Private equity firms are having a hard time in Africa. One hindrance is their inability to sell companies that they have acquired for their funds. How private equity can better its chances in Africa.
Capital News Africa: From the Trading Floor – Week 13-2022
In a column, we discussed recently the reasons why the world’s biggest private equity firms have largely failed in Africa. The column prompted a lively debate among our readers. And we would like to thank them warmly for their feedback.
These readers cited a key reason why the firms failed: The size of their funds. For example, one of the funds had taken in USD 600 million in seed money. Why is this a problem in Africa? How can private equity better its chances in Africa?
Well, there is a rule-of-thumb for private equity funds. They can at most manage eight to ten portfolio companies. That means the funds must target companies, worth between USD 60 and 80 million. In Africa, however, there are admittedly not many companies, worth that much which meet three key criteria for the funds. Good corporate governance, a promising market and solid finances are often a problem.
Few options for an exit
We’d also like to comment on another important reason that our readers mentioned. The funds’ few options to achieve an “exit,” as investment bankers would put it. Typically, a private equity fund has a lifespan of ten years. In the first two to three years, it acquires companies for its portfolio with the seed money. In the three to five years following, it seeks to further develop the companies. And finally, they try to sell them. In developed countries, this search for buyers can take the last two to three years. Only when all the portfolio companies are sold, the fund is wound up.
There are, in principle, three ways private equity funds can sell their portfolio companies. The first is to sell the company to another company that has an industrial interest in it. Investment bankers call these buyers “strategic investors.” The second option is to sell the company to another private equity fund or financial investors. And the third option is to take the company public.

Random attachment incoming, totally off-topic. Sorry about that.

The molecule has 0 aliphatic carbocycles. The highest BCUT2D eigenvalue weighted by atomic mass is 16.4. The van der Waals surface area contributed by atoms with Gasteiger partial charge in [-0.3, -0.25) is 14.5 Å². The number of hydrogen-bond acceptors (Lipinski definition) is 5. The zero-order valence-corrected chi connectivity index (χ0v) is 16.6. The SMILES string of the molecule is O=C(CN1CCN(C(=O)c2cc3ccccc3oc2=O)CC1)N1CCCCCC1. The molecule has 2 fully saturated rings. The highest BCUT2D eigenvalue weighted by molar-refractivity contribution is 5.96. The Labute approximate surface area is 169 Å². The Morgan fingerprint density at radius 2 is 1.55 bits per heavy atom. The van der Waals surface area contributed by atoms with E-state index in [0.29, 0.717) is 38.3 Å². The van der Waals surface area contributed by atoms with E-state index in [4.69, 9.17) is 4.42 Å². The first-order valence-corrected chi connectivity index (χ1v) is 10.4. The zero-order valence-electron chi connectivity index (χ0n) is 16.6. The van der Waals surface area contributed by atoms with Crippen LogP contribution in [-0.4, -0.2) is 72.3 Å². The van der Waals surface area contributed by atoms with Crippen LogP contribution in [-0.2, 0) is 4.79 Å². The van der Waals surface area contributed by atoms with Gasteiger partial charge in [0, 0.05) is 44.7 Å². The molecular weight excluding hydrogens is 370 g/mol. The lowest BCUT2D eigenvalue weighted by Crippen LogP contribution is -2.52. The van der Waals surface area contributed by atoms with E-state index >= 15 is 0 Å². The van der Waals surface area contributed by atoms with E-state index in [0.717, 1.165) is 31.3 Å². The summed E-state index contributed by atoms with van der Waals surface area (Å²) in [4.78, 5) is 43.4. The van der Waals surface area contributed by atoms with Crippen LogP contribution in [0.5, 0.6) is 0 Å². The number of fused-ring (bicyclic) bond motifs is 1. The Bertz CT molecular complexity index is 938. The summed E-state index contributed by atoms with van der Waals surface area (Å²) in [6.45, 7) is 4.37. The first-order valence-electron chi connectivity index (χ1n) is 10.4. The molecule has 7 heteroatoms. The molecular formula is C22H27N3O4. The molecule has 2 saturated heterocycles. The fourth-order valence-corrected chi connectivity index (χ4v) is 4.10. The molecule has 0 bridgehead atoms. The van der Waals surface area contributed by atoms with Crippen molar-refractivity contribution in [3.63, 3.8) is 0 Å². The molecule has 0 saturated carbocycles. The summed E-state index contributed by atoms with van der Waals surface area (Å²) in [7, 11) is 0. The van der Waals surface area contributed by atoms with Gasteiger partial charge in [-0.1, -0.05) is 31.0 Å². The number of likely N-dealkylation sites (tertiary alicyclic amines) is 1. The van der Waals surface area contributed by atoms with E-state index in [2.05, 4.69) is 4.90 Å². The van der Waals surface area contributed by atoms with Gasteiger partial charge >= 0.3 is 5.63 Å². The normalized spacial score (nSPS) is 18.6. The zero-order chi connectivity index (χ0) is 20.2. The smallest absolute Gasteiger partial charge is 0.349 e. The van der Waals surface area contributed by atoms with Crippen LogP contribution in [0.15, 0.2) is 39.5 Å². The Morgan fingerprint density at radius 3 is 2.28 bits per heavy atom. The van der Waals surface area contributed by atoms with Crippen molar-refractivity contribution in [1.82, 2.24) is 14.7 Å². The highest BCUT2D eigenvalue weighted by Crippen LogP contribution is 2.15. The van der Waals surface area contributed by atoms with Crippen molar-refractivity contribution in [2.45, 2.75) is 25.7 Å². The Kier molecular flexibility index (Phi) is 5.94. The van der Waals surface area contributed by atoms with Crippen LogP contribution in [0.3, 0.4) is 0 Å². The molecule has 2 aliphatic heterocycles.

Exit options for private equity are rare
But in Africa, such exit options are rarer than in developed countries. For one thing, there are not that many strategic investors. African companies are less under pressure to grow through mergers or acquisitions like their counterparts in Europe or North America. Instead, African companies prefer to grow organically. Equally rare are the number of private investors in Africa that would be interested in such deals.
Taking a company public in Africa is also not an easy task, as many of its capital markets are unable to absorb big IPOs. As a result, several bigger African companies opt for listings in Paris, London or even on Wall Street in New York.
That said, Africa’s capital markets are maturing, so there’s hope for the future. One prime example is the fast growth of Africa’s pension and life insurance sectors, which is creating big (and powerful) new investors.
In the search of investors
Africa’s equity markets should benefit from this trend. To compare: In Germany, life insurers seldom have more than 5% of their assets invested in stocks. In Africa, meanwhile, the biggest pension funds are 90% or more invested in stocks. One key reason for this is that these schemes are still in the savings phase and have very few beneficiaries to pay a pension to.
We therefore support all efforts to further develop Africa’s pension markets – especially if you consider that birth rates in many countries are dropping fast. Since it is definitely in their interest, both domestic and international investors like big private equity funds can make a big contribution here. The only catch for private equity firms is that they have to have a perspective that exceeds ten years into the future.